David Barton Lectures Pope Francis (Really)

by Dan Quinn

On his Monday WallBuilders Live! radio program, phony historian and religious-right propagandist David Barton decided to lecture Pope Francis about the advice he gets. Yeah, seriously.

Barton and his sidekick Rick Green invited anti-climate science crank William Briggs on their show to criticize Pope Francis for his June encyclical calling climate change a “principal challenge” for humanity. International leaders and climate scientists have praised the encyclical. Right-wing pressure groups and political activists hated it. (Natch.)

So it wasn’t really surprising to hear Barton, Green and Briggs denounce the pope’s encyclical. But it was a little startling to hear them attack the pontiff for listening to people they described as atheists, abortion supporters and “global warming fanatics.” Barton even conflated political positions on issues like free market economics and climate science with being pro- or anti-God.

Here is Barton talking to Green in one segment of the show:

Barton: “The pope has done some really good things since he’s become pope. But it’s now coming out that some of the counsel he is given, some of the advice he is given, some of the encyclicals that are coming out, are being drafted by people who are his counselors who happen to be atheists, who also happen to be anti-God folks as well.”

Green: “Well, yeah, because like you said, he’s done some really good things, but he’s also said some things and done some things that you’re going, ‘wait, really? where’s the biblical basis for that?’”

Barton: “Kind of the attack on the free market system that’s happening. And now the stuff that’s going on with global warming and where he’s come down on that. And you look at the counselors behind that and you say, ‘Oh, I understand where he’s coming from now.’ … There’s a large part of the world that follows the pope’s advice. But what if the advice that’s being given is coming from ungodly beliefs and perspectives?”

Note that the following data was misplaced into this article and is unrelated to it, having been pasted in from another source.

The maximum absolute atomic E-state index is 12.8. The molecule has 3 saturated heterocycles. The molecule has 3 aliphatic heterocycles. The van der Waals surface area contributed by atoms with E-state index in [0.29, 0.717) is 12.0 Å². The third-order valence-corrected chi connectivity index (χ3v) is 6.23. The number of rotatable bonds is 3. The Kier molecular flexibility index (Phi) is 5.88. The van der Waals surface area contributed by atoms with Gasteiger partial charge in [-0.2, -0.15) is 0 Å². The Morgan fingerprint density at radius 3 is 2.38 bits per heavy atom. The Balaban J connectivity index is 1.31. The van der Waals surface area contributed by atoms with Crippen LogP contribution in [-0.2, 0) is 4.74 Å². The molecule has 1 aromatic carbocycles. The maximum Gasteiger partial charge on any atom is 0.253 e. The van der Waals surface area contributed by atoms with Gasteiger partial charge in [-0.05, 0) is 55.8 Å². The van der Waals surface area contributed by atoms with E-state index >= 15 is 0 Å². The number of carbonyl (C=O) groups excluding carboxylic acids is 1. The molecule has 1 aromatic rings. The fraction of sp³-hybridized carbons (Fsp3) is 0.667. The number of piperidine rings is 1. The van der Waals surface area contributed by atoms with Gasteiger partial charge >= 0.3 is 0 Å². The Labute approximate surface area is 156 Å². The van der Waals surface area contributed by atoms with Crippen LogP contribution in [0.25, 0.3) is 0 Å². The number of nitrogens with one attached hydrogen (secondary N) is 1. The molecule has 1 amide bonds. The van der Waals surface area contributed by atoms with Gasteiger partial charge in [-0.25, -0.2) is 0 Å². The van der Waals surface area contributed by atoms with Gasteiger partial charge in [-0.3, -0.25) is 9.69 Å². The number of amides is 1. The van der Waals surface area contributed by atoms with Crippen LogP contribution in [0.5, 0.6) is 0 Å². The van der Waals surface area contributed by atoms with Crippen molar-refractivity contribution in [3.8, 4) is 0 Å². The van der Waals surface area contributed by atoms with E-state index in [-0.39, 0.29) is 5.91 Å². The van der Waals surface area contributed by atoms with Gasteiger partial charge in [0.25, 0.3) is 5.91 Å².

Barton at this point introduces Briggs, referring to him as teaching at Cornell. Briggs proceeds to savage the pope for the appointment of Hans Joachim Schellnhuber, one of the world’s most respected climate scientists, to a major Vatican council on science.

Briggs attacks Schellnhuber, the director of the Potsdam Institute for Climate Impact Research in Germany, for being a “self-described atheist” and a “population control enthusiast.” Green weighs in, suggesting that Schellnhuber is “more of an environmental worshipper than a God worshipper.” Briggs calls Schellnburger a “big time global warming fanatic” and criticizes another Vatican adviser, Jeffrey Sachs. Briggs dismisses Sachs, a renowned economist and director of The Earth Institute at Columbia University, as just another “population control enthusiast.” Here’s part of what Briggs said:

“What they mean by population control is, of course, abortion and contraception and the like. They don’t like people. They don’t like the idea there are more people than they can control, I guess. They’re suspicious of people. They just don’t like having people around. And so they’re always proposing these ideas that would eliminate people or would control what people do with their lives, particularly in the matter of having children.”

So who in the world is Briggs? He’s an adjunct professor at Cornell, teaching one course a year in statistical science. Among his jobs has been a short stint (1992-93) as a meteorologist at the National Weather Service after he got his undergraduate degree. Briggs has also served as an adviser to the Heartland Institute, a corporate-funded attack dog that rejects climate science.

Scientists and science writers have had a fun time ridiculing Briggs and his arguments (such as here). In short, climate scientist don’t take him seriously. Neither should anyone else, at least not on this topic.

All of which makes Barton’s closing remarks on his show today rather amusing:

“This is a good lesson for all of us. Check the friends you get your counsel from. See where you get your advice. Check who’s telling you what to do on Facebook. Check what sites you look on the web, where you get your news. It has a huge impact on the way you think.”

Indeed, David. We’ll certainly agree with you on that point. Perhaps you should take your own advice — or your listeners should.

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